It’s been a decade since Sergei Magnitsky was tortured and killed in a Moscow prison. In that time, his name has become synonymous with rule-of-law and international justice—even as those principles come under attack around the world. It is memorialized in the laws of six countries allowing for sanctions against human rights offenders.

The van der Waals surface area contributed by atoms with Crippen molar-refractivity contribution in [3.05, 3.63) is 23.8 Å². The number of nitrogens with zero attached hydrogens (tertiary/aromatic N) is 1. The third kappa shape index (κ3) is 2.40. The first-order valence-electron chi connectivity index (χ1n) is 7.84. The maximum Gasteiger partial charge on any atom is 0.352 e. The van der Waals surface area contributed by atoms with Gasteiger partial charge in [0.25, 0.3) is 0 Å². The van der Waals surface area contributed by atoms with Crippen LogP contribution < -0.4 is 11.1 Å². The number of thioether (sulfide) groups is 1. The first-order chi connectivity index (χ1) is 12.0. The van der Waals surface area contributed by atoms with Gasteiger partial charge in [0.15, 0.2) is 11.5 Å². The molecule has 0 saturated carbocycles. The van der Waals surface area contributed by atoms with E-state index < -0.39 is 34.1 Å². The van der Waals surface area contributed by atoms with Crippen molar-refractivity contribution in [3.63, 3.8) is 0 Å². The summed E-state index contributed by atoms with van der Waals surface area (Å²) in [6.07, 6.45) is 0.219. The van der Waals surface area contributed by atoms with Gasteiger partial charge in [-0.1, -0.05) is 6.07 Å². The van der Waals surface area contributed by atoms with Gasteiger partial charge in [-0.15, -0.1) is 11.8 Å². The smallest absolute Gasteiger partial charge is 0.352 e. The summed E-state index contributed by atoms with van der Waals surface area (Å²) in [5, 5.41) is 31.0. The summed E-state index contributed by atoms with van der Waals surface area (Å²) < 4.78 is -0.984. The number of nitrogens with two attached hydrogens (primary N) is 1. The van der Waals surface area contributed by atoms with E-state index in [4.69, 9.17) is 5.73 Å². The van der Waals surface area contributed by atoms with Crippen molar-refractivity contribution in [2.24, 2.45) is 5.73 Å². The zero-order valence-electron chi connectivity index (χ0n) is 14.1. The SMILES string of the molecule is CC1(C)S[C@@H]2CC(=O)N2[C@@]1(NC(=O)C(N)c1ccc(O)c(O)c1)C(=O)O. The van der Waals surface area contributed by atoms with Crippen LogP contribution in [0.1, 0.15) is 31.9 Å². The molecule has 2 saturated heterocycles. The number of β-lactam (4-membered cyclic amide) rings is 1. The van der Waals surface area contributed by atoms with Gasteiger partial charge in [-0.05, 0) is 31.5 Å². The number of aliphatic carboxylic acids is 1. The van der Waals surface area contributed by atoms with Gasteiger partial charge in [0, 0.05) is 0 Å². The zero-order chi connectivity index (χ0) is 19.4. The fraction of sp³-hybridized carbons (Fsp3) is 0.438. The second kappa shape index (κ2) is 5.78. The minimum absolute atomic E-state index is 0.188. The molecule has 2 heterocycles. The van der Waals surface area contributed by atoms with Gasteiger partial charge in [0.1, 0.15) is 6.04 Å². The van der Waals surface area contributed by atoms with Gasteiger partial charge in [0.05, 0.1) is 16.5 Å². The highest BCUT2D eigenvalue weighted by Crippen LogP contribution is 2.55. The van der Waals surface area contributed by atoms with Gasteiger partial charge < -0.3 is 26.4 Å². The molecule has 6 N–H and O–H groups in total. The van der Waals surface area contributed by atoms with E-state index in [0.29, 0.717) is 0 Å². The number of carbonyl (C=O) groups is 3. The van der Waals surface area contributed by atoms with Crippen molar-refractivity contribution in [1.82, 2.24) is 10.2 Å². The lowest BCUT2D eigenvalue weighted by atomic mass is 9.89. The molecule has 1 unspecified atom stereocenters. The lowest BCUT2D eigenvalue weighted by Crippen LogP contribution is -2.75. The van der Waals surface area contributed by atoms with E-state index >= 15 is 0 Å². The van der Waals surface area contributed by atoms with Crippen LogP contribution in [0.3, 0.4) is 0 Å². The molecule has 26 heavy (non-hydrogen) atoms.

How did Magnitksy, a mild-mannered tax lawyer, come to symbolize the values of a democratic world in which he didn’t live or work?
We explore the tragic but inspiring story of a man who exposed corruption and theft in Vladimir Putin’s Russia; who was urged to flee his homeland, yet stayed to make his case. Magnitsky believed in the possibility of a Russia—of a world—where justice and truth prevailed. His sacrifice did not go in vain.